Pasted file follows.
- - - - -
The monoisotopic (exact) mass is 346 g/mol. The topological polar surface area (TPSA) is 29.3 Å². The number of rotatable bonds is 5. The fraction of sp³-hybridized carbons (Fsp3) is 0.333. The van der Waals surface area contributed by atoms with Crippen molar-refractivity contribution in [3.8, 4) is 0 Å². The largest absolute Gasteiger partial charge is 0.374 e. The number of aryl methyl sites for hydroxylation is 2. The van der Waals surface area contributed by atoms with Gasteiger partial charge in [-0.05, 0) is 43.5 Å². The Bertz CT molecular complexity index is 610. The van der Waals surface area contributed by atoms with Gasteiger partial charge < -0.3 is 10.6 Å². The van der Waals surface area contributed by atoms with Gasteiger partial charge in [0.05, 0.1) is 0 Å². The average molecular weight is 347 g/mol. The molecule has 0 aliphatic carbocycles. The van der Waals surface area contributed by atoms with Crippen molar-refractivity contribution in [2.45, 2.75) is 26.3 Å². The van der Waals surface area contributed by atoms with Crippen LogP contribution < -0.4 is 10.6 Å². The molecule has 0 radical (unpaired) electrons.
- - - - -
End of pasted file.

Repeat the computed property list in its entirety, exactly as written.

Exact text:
The monoisotopic (exact) mass is 346 g/mol. The topological polar surface area (TPSA) is 29.3 Å². The number of rotatable bonds is 5. The fraction of sp³-hybridized carbons (Fsp3) is 0.333. The van der Waals surface area contributed by atoms with Crippen molar-refractivity contribution in [3.8, 4) is 0 Å². The largest absolute Gasteiger partial charge is 0.374 e. The number of aryl methyl sites for hydroxylation is 2. The van der Waals surface area contributed by atoms with Gasteiger partial charge in [-0.05, 0) is 43.5 Å². The Bertz CT molecular complexity index is 610. The van der Waals surface area contributed by atoms with Gasteiger partial charge < -0.3 is 10.6 Å². The van der Waals surface area contributed by atoms with Gasteiger partial charge in [0.05, 0.1) is 0 Å². The average molecular weight is 347 g/mol. The molecule has 0 aliphatic carbocycles. The van der Waals surface area contributed by atoms with Crippen molar-refractivity contribution in [2.45, 2.75) is 26.3 Å². The van der Waals surface area contributed by atoms with Crippen LogP contribution < -0.4 is 10.6 Å². The molecule has 0 radical (unpaired) electrons.